New Footage of Bizarre, 13-Legged Sea Slug Released0
Meet the carnivorous sea slug that uses its huge, gelatinous head as a fishing net to catch its prey, while floating around on 13 leg-like appendages that altogether make it look like the best straight-outta-sci-fi creature we’ve seen in a good while.
The creature in question is Melibe viridis, an inexplicably shaped nudibranch that lives in the tropical Indo-Pacific.
Melibe stands out among sea slugs — which, among such a bizarre selection, is a feat in itself — for its strange feeding habits. It feeds with something called a fish net, which looks like a veil-like balloon on one end of its body. So to eat, all Melibe needs to do is inflate its fish net and vacuum substrate along the seafloor, sucking in tiny crustaceans and swallowing them as the bubble-like contraption deflates. Sea slugs can grow to over 12cm in length, but their most fascinating attribute is the way they feed.
It kind of looks like a jelly-like, vaguely thorny venus flytrap that chews up sand.
Predatory Nudibranch - Melibe Viridis by ResoKoa
But what’s just as strange as Melibe’s bubble mouth is its series of floret-shaped protrusions that radiate out of its body almost like a ribcage, or a palm leaf. Scientists have no clear explanation for why these sets of extrusions exist, whether they’re arms or antennae or just some kind of stinging decoration.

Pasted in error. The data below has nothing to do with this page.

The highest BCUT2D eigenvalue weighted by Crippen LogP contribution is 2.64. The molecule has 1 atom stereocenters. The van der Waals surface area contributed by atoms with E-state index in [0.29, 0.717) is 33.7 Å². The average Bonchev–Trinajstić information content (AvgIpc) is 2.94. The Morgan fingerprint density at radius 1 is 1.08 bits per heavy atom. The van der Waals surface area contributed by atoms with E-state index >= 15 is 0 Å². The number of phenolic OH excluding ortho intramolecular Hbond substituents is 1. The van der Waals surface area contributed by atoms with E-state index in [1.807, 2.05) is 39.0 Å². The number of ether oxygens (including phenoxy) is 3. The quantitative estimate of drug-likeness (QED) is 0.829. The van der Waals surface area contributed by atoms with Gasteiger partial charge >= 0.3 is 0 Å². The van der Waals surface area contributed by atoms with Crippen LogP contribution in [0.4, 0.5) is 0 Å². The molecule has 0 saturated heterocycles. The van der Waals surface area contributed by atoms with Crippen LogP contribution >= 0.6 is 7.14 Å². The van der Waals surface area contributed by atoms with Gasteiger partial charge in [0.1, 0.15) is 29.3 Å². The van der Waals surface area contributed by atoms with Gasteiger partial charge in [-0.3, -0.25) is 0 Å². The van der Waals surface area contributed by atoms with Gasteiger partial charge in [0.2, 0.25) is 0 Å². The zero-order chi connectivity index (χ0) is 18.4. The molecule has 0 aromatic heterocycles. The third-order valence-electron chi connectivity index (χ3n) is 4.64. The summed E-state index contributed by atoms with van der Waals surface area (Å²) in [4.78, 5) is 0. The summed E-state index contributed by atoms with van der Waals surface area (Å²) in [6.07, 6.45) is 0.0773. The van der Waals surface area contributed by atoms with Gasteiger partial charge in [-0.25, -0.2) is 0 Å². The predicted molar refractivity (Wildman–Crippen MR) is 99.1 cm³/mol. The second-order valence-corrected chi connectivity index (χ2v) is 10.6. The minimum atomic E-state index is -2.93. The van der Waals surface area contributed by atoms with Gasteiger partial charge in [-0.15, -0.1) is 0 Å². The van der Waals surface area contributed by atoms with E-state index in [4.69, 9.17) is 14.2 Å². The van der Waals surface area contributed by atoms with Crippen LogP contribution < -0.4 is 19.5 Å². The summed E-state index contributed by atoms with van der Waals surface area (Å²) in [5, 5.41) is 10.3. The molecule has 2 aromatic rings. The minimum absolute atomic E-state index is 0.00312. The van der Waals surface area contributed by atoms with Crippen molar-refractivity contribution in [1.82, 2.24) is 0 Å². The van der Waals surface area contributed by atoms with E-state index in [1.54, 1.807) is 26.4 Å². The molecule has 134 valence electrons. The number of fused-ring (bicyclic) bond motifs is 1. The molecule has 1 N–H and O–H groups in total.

The only thing that’s for sure is that they’re fancy. They’re also covered in what one photographer described as “very large, conical, unbranched pustules.”
A close relation of Melibe viridis — Melibe leonina, or the lion’s mane nudibranch — apparently releases a chemical that makes it smell like watermelon. We’re not sure if that sounds appetizing, intriguing, disturbing or all of the above.
So, there you have it. Another classic case of sea slugs defying absolutely all evolutionary logic, and looking great while doing so.
More Articles on Marine Life
All content provided in Scuba Diving Resource blogs or website is for informational purposes only. Any comments, opinions that may be found here at the Scuba Diving Resource are the express opinions and or the property of their individual authors.
The Scuba Diving Resource makes no representations as to the accuracy or completeness of any information on this site or found by following any link on this site. Please note that regulations and information can change at any time.